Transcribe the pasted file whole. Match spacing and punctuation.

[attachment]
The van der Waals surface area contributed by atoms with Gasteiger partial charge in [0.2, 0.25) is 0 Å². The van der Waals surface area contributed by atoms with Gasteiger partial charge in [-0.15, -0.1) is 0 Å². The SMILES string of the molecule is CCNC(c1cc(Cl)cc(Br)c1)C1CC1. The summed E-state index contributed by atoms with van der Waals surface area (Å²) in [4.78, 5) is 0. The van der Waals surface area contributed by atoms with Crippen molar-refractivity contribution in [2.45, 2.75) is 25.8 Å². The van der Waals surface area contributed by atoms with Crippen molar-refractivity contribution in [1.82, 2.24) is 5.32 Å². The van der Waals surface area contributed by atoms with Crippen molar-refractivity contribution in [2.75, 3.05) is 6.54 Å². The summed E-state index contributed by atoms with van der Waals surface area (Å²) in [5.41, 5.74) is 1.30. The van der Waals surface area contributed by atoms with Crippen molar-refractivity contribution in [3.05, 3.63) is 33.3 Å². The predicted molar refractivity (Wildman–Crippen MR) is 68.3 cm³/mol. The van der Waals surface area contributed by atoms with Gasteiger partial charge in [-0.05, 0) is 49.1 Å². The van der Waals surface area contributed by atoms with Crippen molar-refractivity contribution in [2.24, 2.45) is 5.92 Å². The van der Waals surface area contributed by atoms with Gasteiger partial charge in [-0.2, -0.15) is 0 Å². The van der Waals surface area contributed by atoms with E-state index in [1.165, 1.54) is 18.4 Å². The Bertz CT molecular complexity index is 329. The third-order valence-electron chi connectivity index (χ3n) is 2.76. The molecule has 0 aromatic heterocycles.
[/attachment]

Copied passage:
The van der Waals surface area contributed by atoms with Gasteiger partial charge in [0.2, 0.25) is 0 Å². The van der Waals surface area contributed by atoms with Gasteiger partial charge in [-0.15, -0.1) is 0 Å². The SMILES string of the molecule is CCNC(c1cc(Cl)cc(Br)c1)C1CC1. The summed E-state index contributed by atoms with van der Waals surface area (Å²) in [4.78, 5) is 0. The van der Waals surface area contributed by atoms with Crippen molar-refractivity contribution in [2.45, 2.75) is 25.8 Å². The van der Waals surface area contributed by atoms with Crippen molar-refractivity contribution in [1.82, 2.24) is 5.32 Å². The van der Waals surface area contributed by atoms with Crippen molar-refractivity contribution in [2.75, 3.05) is 6.54 Å². The summed E-state index contributed by atoms with van der Waals surface area (Å²) in [5.41, 5.74) is 1.30. The van der Waals surface area contributed by atoms with Crippen molar-refractivity contribution in [3.05, 3.63) is 33.3 Å². The predicted molar refractivity (Wildman–Crippen MR) is 68.3 cm³/mol. The van der Waals surface area contributed by atoms with Gasteiger partial charge in [-0.05, 0) is 49.1 Å². The van der Waals surface area contributed by atoms with Crippen molar-refractivity contribution in [2.24, 2.45) is 5.92 Å². The van der Waals surface area contributed by atoms with Gasteiger partial charge in [-0.2, -0.15) is 0 Å². The van der Waals surface area contributed by atoms with E-state index in [1.165, 1.54) is 18.4 Å². The Bertz CT molecular complexity index is 329. The third-order valence-electron chi connectivity index (χ3n) is 2.76. The molecule has 0 aromatic heterocycles.